Beattie resigns as SNP treasurer amid probe
Colin Beattie: arrested on Tuesday
Colin Beattie has “stepped back” from his roles as SNP party treasurer and member of a parliamentary committee while he is subject to a police inquiry.
The 71-year-old was arrested on Tuesday and later released without charge as police continue to investigate the SNP’s finances.
His departure has plunged the party into further confusion with growing doubts that it can file its accounts on time. It follows the resignation of its head of communications chief and its chief executive. The party is seeking a new auditor follow the departure of Johnston Carmichael last year.
In a statement issued just after 4.30pm, Mr Beattie said: “This afternoon I informed the party leader that I will be stepping back from my role as SNP National Treasurer with immediate effect.
“I have also informed the SNP Chief Whip at Holyrood that I will be stepping back from my role on the Public Audit Committee until the Police investigation has concluded.
“On a personal level, this decision has not been easy, but it is the right decision to avoid further distraction to the important work being led by Humza Yousaf to improve the SNP’s governance and transparency.
“I will continue to cooperate fully with Police Scotland’s enquiries and it would be inappropriate for me to comment any further on a live case.”
There is now growing concern within the party that former First Minister Nicola Sturgeon may be called by police to give evidence, adding to fears of further damage to the party;
She is not attending the Scottish parliament this week, with her spokeswoman claiming she did not want to overshadow policy announcements by Humza Yousaf, her successor.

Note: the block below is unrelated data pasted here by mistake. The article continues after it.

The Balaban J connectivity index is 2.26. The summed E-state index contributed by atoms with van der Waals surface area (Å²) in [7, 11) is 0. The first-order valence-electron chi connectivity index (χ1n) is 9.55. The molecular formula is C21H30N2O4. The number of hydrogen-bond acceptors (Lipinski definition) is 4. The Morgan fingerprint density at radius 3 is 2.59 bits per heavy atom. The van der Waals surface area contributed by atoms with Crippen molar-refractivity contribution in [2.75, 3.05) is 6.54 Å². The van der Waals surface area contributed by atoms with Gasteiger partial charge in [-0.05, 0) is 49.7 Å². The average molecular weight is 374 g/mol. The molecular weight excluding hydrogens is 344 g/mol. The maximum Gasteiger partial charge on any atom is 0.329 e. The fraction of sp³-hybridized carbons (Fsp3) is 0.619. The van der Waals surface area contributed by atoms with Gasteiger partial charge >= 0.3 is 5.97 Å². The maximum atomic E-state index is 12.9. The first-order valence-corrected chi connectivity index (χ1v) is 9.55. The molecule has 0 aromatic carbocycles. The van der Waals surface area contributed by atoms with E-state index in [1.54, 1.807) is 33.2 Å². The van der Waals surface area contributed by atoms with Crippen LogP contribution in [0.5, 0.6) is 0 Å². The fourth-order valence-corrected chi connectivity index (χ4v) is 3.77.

First Minister Humza Yousaf, who earlier said Mr Beattie’s arrest was “clearly a very serious matter indeed”, has rejected calls to suspend Mr Beattie’s party membership along with Nicola Sturgeon and Peter Murrell.
Anas Sawar, the Scottish Labour leader, said Mr Yousaf had shown a “lack of leadership”, adding that the First Minister “is the victim of events rather than [being] in charge of events in his own political party.
“He has been the leader for three weeks and I think is very clearly already a lame duck leader, a lame duck first minister of a dysfunctional government.”
Craig Hoy, the Scottish Conservative party chairman, said Mr Yousaf looked like “a rabbit in the headlights” who had failed to act decisively over the police investigation.
Mr Beattie, MSP for Midlothian North and Musselburgh since 2011, was questioned by detectives two weeks after Peter Murrell, the party’s former chief executive and husband of ex-SNP leader Ms Sturgeon, was held by police. Mr Murrell was later released without charge, pending further enquiries.
The inquiry is focused on what happened to more than £600,000 in donations to the party’s independence campaign.
The Glasgow home of Ms Sturgeon and Mr Murrell, as well as party headquarters in Edinburgh, were searched.